Second Language Training: A Time-old Experience and Effective Summer
Article by: 27472 OCdt (III) Eliza Bruce
For those who come to the college with a basic to no understanding of French, the summer going into third year is usually anticipated to be that of SLT; this involves either advancing through multiple modules of comprehension and grammar, or preparing for the tests that will hopefully result in the coveted “Bilingual” status that signals the end of second language training courses. Having been posted to RMCC for this summer, I can say that both my class and those of my colleagues were filled with intensive vocabulary memorization, grammar sessions, speaking drills, oral practice tests, written practice tests, media/audial exercises, and many other forms of French activities that greatly enhanced the learning experience by appealing to multiple forms of learning.
“…if you are bilingual, it enhances your career. If you are not able to get there, it holds you back.”…
14987 David J. LeClaire
I found that both and professors and the learning environment itself was entirely centered on giving students the best chance to achieve as much as possible, and for those testing for their B’s, that it was ensured they were as prepared as they could be to succeed. The stats speak for themselves: the educational system in place resulted in the best scores seen at the end of an SLT course at RMCC in recent memory! I credit my teacher entirely for bringing me up to a BBB by the end of the summer, which is admittedly why I think so highly of the effectiveness of the program. Those who reached a higher module and those who received a language profile (A, B, C, and/or E in one or all of the categories) were equally as proud of a summer well spent as they were of the hard work put into building a strong understanding of and functional skill level in French.
According to two ex-Cadets, the value Officer Cadets place on French now can definitely serve well in the future. David J. LeClaire (14987, Marine Engineer), now President of Oberon Capital Corporation, says, “if you are bilingual, it enhances your career. If you are not able to get there, it holds you back.” However, when he served, French was not the commodity it is now: “in Submarines where I served, French was never part of operational life.” Currently, a bilingual status is highly desired both for operational usage and further promotions in the military, and although mastering an entire language in four years is quite a feat, the end product is well worth the effort.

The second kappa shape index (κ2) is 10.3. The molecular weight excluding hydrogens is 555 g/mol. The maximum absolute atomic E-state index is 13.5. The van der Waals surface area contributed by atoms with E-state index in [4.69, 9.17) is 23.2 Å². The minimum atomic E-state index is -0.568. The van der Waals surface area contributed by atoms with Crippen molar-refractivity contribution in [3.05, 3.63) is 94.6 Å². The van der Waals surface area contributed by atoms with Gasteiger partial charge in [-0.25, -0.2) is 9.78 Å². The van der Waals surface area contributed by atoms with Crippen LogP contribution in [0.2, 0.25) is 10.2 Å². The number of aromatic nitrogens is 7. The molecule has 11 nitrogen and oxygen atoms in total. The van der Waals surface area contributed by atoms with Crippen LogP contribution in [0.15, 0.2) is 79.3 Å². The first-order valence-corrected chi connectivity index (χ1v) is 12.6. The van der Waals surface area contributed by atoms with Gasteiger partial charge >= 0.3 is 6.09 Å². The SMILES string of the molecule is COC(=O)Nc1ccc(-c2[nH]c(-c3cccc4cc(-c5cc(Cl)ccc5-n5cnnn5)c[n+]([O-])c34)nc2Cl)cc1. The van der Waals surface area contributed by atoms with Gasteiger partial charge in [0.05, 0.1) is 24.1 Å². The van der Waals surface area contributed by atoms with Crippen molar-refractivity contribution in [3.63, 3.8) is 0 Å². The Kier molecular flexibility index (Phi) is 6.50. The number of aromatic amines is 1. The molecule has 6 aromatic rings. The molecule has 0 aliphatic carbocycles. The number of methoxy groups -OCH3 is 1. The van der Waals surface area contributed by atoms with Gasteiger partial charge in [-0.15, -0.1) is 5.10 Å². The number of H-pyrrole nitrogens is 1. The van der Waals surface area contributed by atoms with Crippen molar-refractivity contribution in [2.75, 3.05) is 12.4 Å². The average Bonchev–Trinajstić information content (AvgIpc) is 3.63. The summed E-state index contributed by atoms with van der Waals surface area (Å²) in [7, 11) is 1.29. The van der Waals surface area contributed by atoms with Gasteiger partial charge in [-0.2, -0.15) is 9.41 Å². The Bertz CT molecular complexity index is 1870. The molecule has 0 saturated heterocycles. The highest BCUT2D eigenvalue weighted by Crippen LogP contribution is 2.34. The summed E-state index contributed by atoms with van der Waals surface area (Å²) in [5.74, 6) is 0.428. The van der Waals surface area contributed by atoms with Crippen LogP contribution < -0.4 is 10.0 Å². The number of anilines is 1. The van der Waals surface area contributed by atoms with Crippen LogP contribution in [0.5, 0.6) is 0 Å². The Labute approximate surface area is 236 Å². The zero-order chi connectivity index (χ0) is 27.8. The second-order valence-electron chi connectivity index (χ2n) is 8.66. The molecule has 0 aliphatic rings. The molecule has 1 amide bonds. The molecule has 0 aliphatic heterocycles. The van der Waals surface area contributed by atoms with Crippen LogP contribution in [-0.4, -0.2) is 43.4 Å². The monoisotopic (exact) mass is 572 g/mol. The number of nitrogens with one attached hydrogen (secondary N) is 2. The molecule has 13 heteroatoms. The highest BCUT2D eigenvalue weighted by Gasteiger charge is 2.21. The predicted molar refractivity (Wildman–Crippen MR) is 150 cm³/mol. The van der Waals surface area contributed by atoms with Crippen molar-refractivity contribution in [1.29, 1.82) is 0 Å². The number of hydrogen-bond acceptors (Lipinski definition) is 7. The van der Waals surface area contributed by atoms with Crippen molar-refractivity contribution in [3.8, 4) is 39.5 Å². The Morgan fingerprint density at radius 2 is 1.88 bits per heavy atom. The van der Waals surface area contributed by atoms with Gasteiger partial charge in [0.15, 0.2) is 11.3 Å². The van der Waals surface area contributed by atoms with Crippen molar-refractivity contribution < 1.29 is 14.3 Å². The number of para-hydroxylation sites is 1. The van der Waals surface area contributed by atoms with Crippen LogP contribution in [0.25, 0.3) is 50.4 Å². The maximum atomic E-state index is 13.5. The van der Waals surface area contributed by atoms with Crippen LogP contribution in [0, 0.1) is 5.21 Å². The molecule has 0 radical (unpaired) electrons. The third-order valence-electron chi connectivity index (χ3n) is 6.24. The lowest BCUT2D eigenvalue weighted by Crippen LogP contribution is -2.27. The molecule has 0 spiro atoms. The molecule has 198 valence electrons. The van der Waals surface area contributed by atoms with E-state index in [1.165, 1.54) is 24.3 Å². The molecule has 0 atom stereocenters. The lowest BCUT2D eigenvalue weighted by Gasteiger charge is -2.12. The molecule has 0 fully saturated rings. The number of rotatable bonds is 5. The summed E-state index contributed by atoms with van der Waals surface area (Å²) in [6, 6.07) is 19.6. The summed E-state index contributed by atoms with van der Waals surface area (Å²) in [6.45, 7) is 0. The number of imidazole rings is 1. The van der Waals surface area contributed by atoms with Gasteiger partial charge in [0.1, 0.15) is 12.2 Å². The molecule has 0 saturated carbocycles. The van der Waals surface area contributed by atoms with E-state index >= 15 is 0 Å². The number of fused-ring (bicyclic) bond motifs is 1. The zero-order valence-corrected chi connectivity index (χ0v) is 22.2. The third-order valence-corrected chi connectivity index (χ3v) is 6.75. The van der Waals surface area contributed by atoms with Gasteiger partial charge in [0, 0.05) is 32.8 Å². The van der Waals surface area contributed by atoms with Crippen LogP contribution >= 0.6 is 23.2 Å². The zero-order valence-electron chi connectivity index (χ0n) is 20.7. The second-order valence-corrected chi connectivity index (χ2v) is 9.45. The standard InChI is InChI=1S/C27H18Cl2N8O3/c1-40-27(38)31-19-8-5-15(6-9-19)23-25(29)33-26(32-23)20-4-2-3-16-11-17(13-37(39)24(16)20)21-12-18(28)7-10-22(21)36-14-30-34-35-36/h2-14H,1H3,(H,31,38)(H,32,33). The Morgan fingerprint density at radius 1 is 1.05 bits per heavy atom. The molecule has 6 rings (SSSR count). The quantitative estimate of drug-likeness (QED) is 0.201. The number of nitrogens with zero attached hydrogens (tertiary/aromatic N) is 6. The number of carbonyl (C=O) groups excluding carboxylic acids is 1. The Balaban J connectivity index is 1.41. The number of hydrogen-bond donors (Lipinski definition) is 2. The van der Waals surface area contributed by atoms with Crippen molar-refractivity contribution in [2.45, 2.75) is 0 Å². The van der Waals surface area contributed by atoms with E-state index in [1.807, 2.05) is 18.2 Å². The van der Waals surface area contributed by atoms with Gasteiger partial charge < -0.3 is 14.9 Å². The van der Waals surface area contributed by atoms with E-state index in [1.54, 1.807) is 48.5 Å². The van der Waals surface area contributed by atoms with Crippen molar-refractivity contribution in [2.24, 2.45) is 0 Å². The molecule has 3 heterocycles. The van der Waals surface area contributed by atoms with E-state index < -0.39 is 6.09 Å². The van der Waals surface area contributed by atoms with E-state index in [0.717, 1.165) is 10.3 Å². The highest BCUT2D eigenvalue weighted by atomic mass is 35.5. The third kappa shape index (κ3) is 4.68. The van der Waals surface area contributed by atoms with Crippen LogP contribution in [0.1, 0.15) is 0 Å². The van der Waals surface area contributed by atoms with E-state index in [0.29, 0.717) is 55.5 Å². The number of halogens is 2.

There are classic memories to be had during the summer, which allows for some extra free time and opportunities for adventures as a break from the mental gymnastics of linguistics, as Brian Mumford (15009) (no photo available), current Director of Emergency & Protective Services for the Canadian Nuclear Laboratories, who attended the college in 1982, fondly recalls train trips to Montréal, ‘aux Quebec avec Mumf,’ and LeClaire spoke of comical canoe trips. Plenty of French classes engaged in cultural experiences throughout this summer, and my class participated in student-run city tours, French service at a crêpe café, and an art gallery tour, to name some memorable examples. The entire department held an afternoon des activités nautiques, allowing both students and faculty to explore various experiences with the Yacht Club.
The evaluation process was somewhat different when LeClaire and Mumford attended the college in the ’80s, with testing components in “oral comprehension, written comprehension, conversational French and written French”, and “if you achieved a 3 3 2 2, you were considered bilingual and exempt from any language training”, whereas now the components are reading comprehension, grammar, and oral, with BBB being the acceptable bilingual profile.
Thanks to a successful summer that allowed me to attain my B’s, and thanks to the patience of my dedicated professor, I’m freshly motivated to start the second leg of my college career with hopefully more leadership opportunities.